We were in the bay with the houseboat with the helicopter on top. I saw nice bass on the point right by his boat. There are lots of nice bass all around the bay as there are loads of shad there. Finally on the last day as we were packing up, the boil temporarily erupted at 10 right by our little camping point for one last large sunlit striper. We had no luck chumming them up with anchovies by the Warm Creek point or the spit before Padre Island. Caught some decent cats and only had one 1.5# largemouth jump off. I tried trolling after the departing schools of striper in the mornings losing but a few. Maybe I should have tried chumming for them as they retreated or tried the shallower bays for chumming. It was incredible to catch them in such shallow water in the mornings and evenings though. Wish I could have hung out until the water temps were a little more striper friendly. It sure felt good to swim in. I'm standing by my belief that Powell is the greatest lake on earth!

Back to the big game in Mexico. Looks like I'm finally going to get our charter license in San Carlos! I think I'll get plenty of largemouth action this fall down here too. Some guys are getting spooled, so maybe this will be my year for a real marlin. I'm sure that I'll be jealously reading about some great striper boils soon. I guess I'll just have to settle for chasing the fall packs of our own stripers (marlin).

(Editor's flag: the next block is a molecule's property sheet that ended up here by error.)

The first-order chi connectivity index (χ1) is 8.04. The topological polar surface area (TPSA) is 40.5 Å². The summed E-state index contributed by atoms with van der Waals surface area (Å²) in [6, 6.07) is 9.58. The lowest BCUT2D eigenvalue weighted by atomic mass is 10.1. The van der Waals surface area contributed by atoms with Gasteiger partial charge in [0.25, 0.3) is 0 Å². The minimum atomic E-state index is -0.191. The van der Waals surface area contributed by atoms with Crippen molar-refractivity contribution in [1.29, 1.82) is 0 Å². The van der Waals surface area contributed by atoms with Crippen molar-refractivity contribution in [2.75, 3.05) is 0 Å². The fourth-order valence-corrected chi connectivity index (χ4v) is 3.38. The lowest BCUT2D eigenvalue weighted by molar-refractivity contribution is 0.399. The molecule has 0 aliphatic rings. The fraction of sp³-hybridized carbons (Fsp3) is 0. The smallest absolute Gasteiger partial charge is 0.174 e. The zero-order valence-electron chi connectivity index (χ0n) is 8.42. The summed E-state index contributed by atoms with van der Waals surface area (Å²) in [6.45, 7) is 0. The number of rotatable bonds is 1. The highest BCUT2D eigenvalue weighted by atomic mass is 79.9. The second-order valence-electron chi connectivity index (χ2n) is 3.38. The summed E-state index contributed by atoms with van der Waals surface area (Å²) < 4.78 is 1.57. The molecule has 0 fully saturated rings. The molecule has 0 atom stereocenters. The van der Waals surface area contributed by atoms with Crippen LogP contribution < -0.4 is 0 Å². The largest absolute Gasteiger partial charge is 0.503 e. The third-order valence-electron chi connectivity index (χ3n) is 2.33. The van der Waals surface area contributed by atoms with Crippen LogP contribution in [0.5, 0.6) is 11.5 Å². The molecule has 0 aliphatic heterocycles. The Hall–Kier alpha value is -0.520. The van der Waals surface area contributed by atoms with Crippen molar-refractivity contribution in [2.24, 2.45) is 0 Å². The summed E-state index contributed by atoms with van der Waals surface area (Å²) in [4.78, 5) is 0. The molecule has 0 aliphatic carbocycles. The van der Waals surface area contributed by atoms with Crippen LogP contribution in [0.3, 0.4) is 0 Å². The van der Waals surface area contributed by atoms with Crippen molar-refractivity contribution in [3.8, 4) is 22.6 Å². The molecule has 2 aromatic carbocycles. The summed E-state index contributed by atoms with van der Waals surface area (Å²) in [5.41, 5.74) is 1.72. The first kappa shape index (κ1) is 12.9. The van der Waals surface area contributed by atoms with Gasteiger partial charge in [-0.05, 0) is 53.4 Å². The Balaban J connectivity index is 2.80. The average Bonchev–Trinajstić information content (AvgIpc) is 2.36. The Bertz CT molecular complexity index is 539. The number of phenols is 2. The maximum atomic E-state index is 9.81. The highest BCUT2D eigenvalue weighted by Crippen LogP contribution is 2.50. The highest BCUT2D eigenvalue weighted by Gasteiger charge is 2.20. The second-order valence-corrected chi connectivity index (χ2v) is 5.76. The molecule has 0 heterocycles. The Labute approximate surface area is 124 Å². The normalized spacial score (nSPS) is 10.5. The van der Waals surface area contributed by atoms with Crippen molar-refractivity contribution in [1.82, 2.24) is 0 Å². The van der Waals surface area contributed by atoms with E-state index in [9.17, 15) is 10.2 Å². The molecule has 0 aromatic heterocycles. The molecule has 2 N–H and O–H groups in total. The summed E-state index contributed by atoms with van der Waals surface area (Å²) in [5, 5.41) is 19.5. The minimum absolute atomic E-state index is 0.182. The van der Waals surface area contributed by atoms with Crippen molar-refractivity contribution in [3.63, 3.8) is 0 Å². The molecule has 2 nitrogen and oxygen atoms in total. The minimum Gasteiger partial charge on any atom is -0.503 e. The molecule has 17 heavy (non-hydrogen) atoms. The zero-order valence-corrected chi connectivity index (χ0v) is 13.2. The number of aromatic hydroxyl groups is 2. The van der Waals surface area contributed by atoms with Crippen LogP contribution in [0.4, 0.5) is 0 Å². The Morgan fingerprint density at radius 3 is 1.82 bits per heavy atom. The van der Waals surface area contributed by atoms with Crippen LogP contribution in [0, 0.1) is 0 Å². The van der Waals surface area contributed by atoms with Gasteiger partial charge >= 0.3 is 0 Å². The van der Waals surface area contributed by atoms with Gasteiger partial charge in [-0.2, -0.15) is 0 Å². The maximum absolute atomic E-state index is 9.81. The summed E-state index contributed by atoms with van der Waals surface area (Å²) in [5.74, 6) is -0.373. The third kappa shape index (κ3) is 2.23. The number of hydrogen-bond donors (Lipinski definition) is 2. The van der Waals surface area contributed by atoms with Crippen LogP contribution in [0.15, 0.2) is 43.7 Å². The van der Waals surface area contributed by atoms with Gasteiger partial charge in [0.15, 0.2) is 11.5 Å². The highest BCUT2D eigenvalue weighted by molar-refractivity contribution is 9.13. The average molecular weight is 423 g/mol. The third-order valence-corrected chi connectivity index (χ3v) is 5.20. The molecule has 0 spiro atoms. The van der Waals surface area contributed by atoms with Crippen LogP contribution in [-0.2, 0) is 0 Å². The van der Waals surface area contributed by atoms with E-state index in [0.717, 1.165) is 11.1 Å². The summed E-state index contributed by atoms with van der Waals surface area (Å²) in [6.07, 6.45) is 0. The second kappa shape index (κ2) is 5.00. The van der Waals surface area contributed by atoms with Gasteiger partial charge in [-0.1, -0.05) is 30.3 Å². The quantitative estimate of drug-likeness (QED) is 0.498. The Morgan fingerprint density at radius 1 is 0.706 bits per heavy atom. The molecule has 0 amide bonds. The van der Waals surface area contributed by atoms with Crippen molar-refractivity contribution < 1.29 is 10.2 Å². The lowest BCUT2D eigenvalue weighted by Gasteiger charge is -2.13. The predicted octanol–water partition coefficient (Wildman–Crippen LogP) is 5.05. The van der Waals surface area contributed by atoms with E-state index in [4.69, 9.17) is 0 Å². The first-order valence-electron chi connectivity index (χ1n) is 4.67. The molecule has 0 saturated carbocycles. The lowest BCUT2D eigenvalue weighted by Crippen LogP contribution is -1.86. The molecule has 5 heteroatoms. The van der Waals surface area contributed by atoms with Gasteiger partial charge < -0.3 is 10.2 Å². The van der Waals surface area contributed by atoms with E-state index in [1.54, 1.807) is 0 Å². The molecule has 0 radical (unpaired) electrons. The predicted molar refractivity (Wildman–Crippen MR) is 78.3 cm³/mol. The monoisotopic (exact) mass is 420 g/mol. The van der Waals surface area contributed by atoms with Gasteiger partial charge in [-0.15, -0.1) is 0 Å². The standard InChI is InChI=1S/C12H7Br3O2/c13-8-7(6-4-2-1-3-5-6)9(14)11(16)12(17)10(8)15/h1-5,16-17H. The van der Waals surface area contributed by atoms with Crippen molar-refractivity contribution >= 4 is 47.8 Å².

October 2, 2008 - Ron and Peggy McKinney - Lone Rock

My wife and I just returned from a great trip to Lone Rock Beach. We chased boils all week and even with my little bitty 8 horse power outboard we were able to get to a lot of boils. The stripers would hit just about anything, but the most fun was a popper on top. I would like to thank the crew of the Goin Catchn for sharing so many great boils with us they are really neat people. They did have a funny hat and flag something about words I think.

It was a treat to have Wayne show up on Saturday, too bad that was the only day the fishing was slow. What a class act, can you believe he thanked me for sharing info with him after all the things he shares with all of us. All in all a super trip and it looks like the fishing will only get better. The fish are in beautiful shape and really good eating. I'm getting some ready to go in the smoker, be a first for me with striper and I can hardly wait.